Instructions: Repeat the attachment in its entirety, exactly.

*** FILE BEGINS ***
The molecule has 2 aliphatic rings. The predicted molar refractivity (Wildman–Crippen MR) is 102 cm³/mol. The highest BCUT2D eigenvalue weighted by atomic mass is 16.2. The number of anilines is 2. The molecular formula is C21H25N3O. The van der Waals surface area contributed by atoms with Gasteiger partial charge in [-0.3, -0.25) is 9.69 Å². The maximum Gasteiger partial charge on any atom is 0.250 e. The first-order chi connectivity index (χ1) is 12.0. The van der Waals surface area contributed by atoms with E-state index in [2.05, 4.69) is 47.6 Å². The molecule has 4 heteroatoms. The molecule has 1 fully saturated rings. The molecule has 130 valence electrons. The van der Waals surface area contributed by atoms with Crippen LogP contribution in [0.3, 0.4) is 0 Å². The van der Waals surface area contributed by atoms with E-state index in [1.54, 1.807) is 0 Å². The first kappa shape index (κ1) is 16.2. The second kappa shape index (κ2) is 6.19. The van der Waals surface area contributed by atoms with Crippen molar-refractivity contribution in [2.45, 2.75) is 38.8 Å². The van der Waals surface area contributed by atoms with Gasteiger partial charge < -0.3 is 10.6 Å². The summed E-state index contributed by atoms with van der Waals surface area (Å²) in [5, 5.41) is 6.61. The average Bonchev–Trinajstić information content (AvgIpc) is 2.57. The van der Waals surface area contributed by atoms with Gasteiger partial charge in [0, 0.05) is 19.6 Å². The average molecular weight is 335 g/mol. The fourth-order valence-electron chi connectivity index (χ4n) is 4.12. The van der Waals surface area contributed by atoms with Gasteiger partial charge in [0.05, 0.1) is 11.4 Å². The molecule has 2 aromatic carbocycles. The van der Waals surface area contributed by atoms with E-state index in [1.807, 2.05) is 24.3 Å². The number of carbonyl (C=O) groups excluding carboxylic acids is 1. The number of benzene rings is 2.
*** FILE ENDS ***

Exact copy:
The molecule has 2 aliphatic rings. The predicted molar refractivity (Wildman–Crippen MR) is 102 cm³/mol. The highest BCUT2D eigenvalue weighted by atomic mass is 16.2. The number of anilines is 2. The molecular formula is C21H25N3O. The van der Waals surface area contributed by atoms with Gasteiger partial charge in [-0.3, -0.25) is 9.69 Å². The maximum Gasteiger partial charge on any atom is 0.250 e. The first-order chi connectivity index (χ1) is 12.0. The van der Waals surface area contributed by atoms with E-state index in [2.05, 4.69) is 47.6 Å². The molecule has 4 heteroatoms. The molecule has 1 fully saturated rings. The molecule has 130 valence electrons. The van der Waals surface area contributed by atoms with Crippen LogP contribution in [0.3, 0.4) is 0 Å². The van der Waals surface area contributed by atoms with E-state index in [1.54, 1.807) is 0 Å². The first kappa shape index (κ1) is 16.2. The second kappa shape index (κ2) is 6.19. The van der Waals surface area contributed by atoms with Crippen molar-refractivity contribution in [2.45, 2.75) is 38.8 Å². The van der Waals surface area contributed by atoms with Gasteiger partial charge < -0.3 is 10.6 Å². The summed E-state index contributed by atoms with van der Waals surface area (Å²) in [5, 5.41) is 6.61. The average Bonchev–Trinajstić information content (AvgIpc) is 2.57. The van der Waals surface area contributed by atoms with Gasteiger partial charge in [0, 0.05) is 19.6 Å². The average molecular weight is 335 g/mol. The fourth-order valence-electron chi connectivity index (χ4n) is 4.12. The van der Waals surface area contributed by atoms with Gasteiger partial charge in [0.05, 0.1) is 11.4 Å². The molecule has 2 aromatic carbocycles. The van der Waals surface area contributed by atoms with E-state index in [1.807, 2.05) is 24.3 Å². The number of carbonyl (C=O) groups excluding carboxylic acids is 1. The number of benzene rings is 2.